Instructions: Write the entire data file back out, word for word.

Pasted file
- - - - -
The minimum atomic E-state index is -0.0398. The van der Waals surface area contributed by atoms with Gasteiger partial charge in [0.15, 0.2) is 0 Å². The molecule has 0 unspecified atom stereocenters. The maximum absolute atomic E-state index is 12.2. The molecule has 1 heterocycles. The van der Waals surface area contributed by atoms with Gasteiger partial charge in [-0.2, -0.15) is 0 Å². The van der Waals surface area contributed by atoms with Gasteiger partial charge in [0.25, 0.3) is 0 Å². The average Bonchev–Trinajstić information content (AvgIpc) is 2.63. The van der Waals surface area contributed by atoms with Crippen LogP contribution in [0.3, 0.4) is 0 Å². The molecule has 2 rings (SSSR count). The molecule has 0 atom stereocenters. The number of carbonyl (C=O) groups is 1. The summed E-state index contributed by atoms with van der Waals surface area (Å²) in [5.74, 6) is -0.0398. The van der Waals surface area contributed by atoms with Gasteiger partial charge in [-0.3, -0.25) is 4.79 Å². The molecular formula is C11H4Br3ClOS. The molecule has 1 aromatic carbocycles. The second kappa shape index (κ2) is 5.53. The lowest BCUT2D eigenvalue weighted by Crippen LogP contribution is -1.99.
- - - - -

The minimum atomic E-state index is -0.0398. The van der Waals surface area contributed by atoms with Gasteiger partial charge in [0.15, 0.2) is 0 Å². The molecule has 0 unspecified atom stereocenters. The maximum absolute atomic E-state index is 12.2. The molecule has 1 heterocycles. The van der Waals surface area contributed by atoms with Gasteiger partial charge in [-0.2, -0.15) is 0 Å². The van der Waals surface area contributed by atoms with Gasteiger partial charge in [0.25, 0.3) is 0 Å². The average Bonchev–Trinajstić information content (AvgIpc) is 2.63. The van der Waals surface area contributed by atoms with Crippen LogP contribution in [0.3, 0.4) is 0 Å². The molecule has 2 rings (SSSR count). The molecule has 0 atom stereocenters. The number of carbonyl (C=O) groups is 1. The summed E-state index contributed by atoms with van der Waals surface area (Å²) in [5.74, 6) is -0.0398. The van der Waals surface area contributed by atoms with Gasteiger partial charge in [-0.3, -0.25) is 4.79 Å². The molecular formula is C11H4Br3ClOS. The molecule has 1 aromatic carbocycles. The second kappa shape index (κ2) is 5.53. The lowest BCUT2D eigenvalue weighted by Crippen LogP contribution is -1.99.